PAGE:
cache-control header is the primary mechanism for an HTTP server to tell a caching proxy the "freshness" of a response. (i.e., how/if long to store the response in the cache)
In some situations,
cache-control directives are insufficient. A discussion from the HTTP working group is archived here, describing a page that changes only with language. This is not the correct use case for the vary header, but the context is valuable for our discussion. (Although I believe the Vary header would solve the problem in that case, there is a Better Way.) From that page:
Vary is strictly for those cases where it's hopeless or excessively complicated for a proxy to replicate what the server would do.
A contrived example:
Your HTTP server has a large landing page. You have two slightly different pages with the same URL, depending if the user has been there before. You distinguish between requests and a user's "visit count" based on Cookies. But -- since your server's landing page is so large, you want intermediary proxies to cache the response if possible.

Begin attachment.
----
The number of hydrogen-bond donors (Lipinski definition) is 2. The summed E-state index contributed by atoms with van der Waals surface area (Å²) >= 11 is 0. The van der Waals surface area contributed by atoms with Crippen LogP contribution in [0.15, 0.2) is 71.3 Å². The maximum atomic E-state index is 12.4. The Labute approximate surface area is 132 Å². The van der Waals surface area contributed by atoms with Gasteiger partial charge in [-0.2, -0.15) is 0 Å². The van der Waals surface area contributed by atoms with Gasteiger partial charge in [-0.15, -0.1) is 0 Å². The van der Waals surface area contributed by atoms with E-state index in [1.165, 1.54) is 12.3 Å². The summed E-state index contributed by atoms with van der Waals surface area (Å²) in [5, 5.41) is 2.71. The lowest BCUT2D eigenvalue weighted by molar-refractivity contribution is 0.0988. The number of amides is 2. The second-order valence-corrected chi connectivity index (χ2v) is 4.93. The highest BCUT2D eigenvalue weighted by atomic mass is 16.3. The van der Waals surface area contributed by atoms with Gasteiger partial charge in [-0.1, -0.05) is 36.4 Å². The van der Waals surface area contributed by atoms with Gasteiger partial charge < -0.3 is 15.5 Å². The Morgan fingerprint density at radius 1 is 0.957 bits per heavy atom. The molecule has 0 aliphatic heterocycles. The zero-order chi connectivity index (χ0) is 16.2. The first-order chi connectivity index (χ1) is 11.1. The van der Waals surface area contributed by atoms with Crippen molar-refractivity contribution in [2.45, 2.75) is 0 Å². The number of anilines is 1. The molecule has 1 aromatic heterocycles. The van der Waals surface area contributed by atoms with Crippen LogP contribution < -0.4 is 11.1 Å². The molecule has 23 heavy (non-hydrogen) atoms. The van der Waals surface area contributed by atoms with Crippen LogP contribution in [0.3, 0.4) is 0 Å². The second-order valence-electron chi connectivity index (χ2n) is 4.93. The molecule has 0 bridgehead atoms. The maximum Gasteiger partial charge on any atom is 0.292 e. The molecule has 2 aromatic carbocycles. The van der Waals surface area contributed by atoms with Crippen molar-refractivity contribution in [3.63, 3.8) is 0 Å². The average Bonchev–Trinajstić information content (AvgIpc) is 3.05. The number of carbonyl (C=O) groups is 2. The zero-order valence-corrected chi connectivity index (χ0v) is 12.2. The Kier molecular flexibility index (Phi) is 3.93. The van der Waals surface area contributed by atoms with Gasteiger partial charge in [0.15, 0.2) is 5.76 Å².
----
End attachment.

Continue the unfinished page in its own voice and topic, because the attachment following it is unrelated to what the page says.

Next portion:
The URL, Last-Modified and Cache-Control headers are insufficient to give this insight to a caching proxy, but if you add
Vary: Cookie, the cache engine will add the Cookie header to its caching decisions.
Finally, for small traffic, dynamic web sites -- I have always found the simple
Cache-Control: no-cache, no-store and
Pragma: no-cache sufficient.
Edit -- to more precisely answer your question: the HTTP request header 'Accept' defines the Content-Types a client can process. If you have two copies of the same content at the same URL, differing only in Content-Type, then using
Vary: Accept could be appropriate.
Update 11 Sep 12:
I'm including a couple links that have appeared in the comments since this comment was originally posted. They're both excellent resources for real-world examples (and problems) with Vary: Accept; Iif you're reading this answer you need to read those links as well.
The first, from the outstanding EricLaw, on Internet Explorer's behavior with the Vary header and some of the challenges it presents to developers: Vary Header Prevents Caching in IE. In short, IE (pre IE9) does not cache any content that uses the Vary header because the request cache does not include HTTP Request headers. EricLaw (Eric Lawrence in the real world) is a Program Manager on the IE team.
The second is from Eran Medan, and is an on-going discussion of Vary-related unexpected behavior in Chrome: Backing doesn't handle Vary header correctly. It's related to IE's behavior, except the Chrome devs took a different approach -- though it doesn't appear to have been a deliberate choice.